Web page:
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Nutrients. 2019 Jun 15;11(6). pii: E1352. doi: 10.3390/nu11061352.

Subjective Hunger, Gastric Upset, and Sleepiness in Response to Altered Meal Timing during Simulated Shiftwork.

Author information

1
Sleep and Chronobiology Laboratory, Behaviour-Brain-Body Research Centre, School of Psychology, Social Work and Social Policy, University of South Australia, 5072 Adelaide, Australia. charlotte.gupta@mymail.unisa.edu.au.
2
Sleep and Chronobiology Laboratory, Behaviour-Brain-Body Research Centre, School of Psychology, Social Work and Social Policy, University of South Australia, 5072 Adelaide, Australia. Stephanie.Centofanti@unisa.edu.au.
3
Sleep and Chronobiology Laboratory, Behaviour-Brain-Body Research Centre, School of Psychology, Social Work and Social Policy, University of South Australia, 5072 Adelaide, Australia. Jill.Dorrian@unisa.edu.au.
4
Sleep and Chronobiology Laboratory, Behaviour-Brain-Body Research Centre, School of Psychology, Social Work and Social Policy, University of South Australia, 5072 Adelaide, Australia. Alison.coates@unisa.edu.au.
5
Division of Health Sciences, University of South Australia, 5000 Adelaide, Australia. Alison.coates@unisa.edu.au.
6
Sleep and Chronobiology Laboratory, Behaviour-Brain-Body Research Centre, School of Psychology, Social Work and Social Policy, University of South Australia, 5072 Adelaide, Australia. Jackie.Stepien-Hulleman@mymail.unisa.edu.au.
7
Robinson Research Institute and Adelaide School of Medicine, University of Adelaide, 5000 Adelaide, Australia. David.kennaway@adelaide.edu.au.
8
Discipline of Medicine, Adelaide Medical School, University of Adelaide, 5000Adelaide, Australia. Gary.wittert@adelaide.edu.au.
9
Discipline of Medicine, Adelaide Medical School, University of Adelaide, 5000Adelaide, Australia. Leonie.heilbronn@adelaide.edu.au.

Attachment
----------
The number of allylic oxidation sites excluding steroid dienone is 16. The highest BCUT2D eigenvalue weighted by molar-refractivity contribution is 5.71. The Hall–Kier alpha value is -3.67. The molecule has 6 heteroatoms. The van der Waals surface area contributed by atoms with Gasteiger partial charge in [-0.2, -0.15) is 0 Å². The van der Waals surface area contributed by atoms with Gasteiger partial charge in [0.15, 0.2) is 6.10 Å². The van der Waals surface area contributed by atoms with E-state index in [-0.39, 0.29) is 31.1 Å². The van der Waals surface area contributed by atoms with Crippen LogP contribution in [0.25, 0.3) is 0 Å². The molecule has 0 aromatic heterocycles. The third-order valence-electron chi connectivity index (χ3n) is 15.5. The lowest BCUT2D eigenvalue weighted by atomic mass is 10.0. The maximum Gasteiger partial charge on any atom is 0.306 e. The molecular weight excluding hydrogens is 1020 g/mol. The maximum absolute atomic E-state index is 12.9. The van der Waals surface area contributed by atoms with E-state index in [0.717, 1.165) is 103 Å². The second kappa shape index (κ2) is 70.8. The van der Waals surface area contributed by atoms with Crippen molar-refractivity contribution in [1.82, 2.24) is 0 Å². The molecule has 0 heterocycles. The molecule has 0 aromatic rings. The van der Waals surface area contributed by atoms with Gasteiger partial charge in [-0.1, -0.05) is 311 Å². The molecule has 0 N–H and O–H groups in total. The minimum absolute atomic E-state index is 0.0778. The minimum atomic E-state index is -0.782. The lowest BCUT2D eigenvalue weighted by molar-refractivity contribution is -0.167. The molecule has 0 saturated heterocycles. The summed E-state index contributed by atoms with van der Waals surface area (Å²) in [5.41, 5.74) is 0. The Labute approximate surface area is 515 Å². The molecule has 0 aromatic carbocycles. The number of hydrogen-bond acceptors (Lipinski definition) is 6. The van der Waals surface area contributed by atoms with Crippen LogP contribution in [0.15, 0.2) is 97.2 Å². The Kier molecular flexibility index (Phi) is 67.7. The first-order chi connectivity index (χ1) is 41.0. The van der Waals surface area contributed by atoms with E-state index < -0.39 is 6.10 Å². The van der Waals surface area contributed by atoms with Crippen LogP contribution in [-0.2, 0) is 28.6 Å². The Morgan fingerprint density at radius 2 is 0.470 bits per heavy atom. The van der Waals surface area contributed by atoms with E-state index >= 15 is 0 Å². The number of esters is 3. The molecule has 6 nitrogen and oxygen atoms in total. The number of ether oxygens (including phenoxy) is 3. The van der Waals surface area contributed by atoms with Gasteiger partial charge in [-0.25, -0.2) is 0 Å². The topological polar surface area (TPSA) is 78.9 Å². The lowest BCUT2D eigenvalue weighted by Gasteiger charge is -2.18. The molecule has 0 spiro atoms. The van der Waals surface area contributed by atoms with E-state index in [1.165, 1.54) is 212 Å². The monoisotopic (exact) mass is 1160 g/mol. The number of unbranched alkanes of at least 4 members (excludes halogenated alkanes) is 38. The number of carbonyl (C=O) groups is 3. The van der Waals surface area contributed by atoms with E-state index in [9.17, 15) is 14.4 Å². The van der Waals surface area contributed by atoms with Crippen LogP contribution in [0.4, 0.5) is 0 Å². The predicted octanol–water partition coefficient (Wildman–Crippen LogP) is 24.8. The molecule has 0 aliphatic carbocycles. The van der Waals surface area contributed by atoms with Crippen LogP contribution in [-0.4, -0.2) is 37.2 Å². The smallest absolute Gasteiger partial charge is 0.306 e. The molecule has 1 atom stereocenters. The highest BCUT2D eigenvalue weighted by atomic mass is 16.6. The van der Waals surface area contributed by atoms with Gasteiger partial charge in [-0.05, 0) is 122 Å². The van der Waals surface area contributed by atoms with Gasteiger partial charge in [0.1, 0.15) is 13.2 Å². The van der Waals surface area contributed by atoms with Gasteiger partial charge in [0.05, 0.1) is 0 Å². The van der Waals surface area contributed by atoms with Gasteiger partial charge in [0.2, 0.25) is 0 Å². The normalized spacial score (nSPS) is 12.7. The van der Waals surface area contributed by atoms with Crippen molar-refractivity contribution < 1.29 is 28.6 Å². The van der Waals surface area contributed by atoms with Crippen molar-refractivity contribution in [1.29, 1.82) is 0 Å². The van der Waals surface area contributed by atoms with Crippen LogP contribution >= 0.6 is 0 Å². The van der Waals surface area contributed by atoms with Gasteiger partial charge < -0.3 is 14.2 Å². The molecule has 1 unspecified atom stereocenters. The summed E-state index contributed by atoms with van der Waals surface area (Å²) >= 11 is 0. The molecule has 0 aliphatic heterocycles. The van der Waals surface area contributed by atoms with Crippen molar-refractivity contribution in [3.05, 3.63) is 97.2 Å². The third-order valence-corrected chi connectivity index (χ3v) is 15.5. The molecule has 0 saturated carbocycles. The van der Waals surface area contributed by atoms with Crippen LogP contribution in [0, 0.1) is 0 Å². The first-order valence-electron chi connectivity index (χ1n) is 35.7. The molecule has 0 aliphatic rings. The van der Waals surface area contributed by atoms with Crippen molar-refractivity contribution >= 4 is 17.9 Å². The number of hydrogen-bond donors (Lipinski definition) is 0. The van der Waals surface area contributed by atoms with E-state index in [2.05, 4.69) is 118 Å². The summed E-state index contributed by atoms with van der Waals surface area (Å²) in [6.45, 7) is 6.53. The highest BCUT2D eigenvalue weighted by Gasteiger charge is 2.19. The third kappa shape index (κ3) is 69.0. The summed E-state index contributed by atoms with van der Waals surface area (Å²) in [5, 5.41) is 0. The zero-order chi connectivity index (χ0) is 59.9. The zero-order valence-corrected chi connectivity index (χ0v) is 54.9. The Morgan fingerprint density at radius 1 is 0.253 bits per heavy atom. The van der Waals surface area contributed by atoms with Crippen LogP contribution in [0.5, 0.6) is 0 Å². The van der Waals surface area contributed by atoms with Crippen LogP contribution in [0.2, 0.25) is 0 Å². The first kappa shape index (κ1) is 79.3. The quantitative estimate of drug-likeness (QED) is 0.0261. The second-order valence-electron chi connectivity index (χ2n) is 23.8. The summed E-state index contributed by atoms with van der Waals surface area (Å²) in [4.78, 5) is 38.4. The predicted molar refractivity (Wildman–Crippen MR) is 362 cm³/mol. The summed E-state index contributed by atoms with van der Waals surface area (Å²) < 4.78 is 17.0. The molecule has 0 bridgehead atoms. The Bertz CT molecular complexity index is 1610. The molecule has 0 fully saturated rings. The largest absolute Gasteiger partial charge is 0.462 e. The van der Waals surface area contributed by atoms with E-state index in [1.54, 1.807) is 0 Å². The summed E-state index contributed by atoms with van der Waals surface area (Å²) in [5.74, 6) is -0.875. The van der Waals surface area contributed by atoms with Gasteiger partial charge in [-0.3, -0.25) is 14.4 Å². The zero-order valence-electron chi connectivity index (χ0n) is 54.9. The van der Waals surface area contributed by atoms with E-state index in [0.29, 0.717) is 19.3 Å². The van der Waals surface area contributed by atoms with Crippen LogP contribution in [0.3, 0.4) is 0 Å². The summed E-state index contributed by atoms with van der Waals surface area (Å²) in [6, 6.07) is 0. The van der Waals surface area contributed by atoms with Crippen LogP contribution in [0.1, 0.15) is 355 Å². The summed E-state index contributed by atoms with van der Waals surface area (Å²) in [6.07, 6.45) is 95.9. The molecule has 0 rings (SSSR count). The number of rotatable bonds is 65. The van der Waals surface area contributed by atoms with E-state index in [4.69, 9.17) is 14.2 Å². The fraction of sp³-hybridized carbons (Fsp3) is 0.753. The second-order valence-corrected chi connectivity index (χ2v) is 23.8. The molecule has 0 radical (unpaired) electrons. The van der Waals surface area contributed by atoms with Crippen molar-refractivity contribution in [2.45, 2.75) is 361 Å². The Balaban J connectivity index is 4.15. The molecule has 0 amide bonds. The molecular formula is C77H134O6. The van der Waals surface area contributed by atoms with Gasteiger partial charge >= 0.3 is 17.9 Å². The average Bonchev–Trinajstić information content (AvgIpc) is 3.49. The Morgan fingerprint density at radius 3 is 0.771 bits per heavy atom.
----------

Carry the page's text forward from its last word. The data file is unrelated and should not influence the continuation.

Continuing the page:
10
South Australia Medical Research Institute (SAHMRI), 5000 Adelaide, Australia. Leonie.heilbronn@adelaide.edu.au.
11
Adelaide Institute for Sleep Health, College of Medicine and Public Health, Flinders University, 5042 Adelaide, Australia. Peter.catcheside@flinders.edu.au.
12
Commonwealth Scientific and Industrial Research Organisation - Food and Nutrition Flagship, 5000 Adelaide, Australia. Mannynoakes@icloud.com.
13
Sleep and Chronobiology Laboratory, Behaviour-Brain-Body Research Centre, School of Psychology, Social Work and Social Policy, University of South Australia, 5072 Adelaide, Australia. Daniel.Coro@mymail.unisa.edu.au.
14
Cognitive Ageing Impairment Neurosciences Laboratory, Behaviour-Brain-Body Research Centre, School of Psychology, Social Work and Social Policy, University of South Australia, 5072 Adelaide, Australia. Dilushi.chandrakumar@mymail.unisa.edu.au.
15
Sleep and Chronobiology Laboratory, Behaviour-Brain-Body Research Centre, School of Psychology, Social Work and Social Policy, University of South Australia, 5072 Adelaide, Australia. siobhan.banks@unisa.edu.au.

Abstract

Shiftworkers report eating during the night when the body is primed to sleep. This study investigated the impact of altering food timing on subjective responses. Healthy participants (n = 44, 26 male, age Mean ± SD = 25.0 ± 2.9 years, BMI = 23.82 ± 2.59kg/m2) participated in a 7-day simulated shiftwork protocol. Participants were randomly allocated to one of three eating conditions. At 00:30, participants consumed a meal comprising 30% of 24 h energy intake (Meal condition; n = 14, 8 males), a snack comprising 10% of 24 h energy intake (Snack condition; n = 14; 8 males) or did not eat during the night (No Eating condition; n = 16, 10 males). Total 24 h individual energy intake and macronutrient content was constant across conditions. During the night, participants reported hunger, gut reaction, and sleepiness levels at 21:00, 23:30, 2:30, and 5:00. Mixed model analyses revealed that the snack condition reported significantly more hunger than the meal group (p < 0.001) with the no eating at night group reporting the greatest hunger (p < 0.001). There was no difference in desire to eat between meal and snack groups. Participants reported less sleepiness after the snack compared to after the meal (p < 0.001) or when not eating during the night (p < 0.001). Gastric upset did not differ between conditions. A snack during the nightshift could alleviate hunger during the nightshift without causing fullness or increased sleepiness.

KEYWORDS:

gastric upset; meal timing; nightshift; shiftwork; snack

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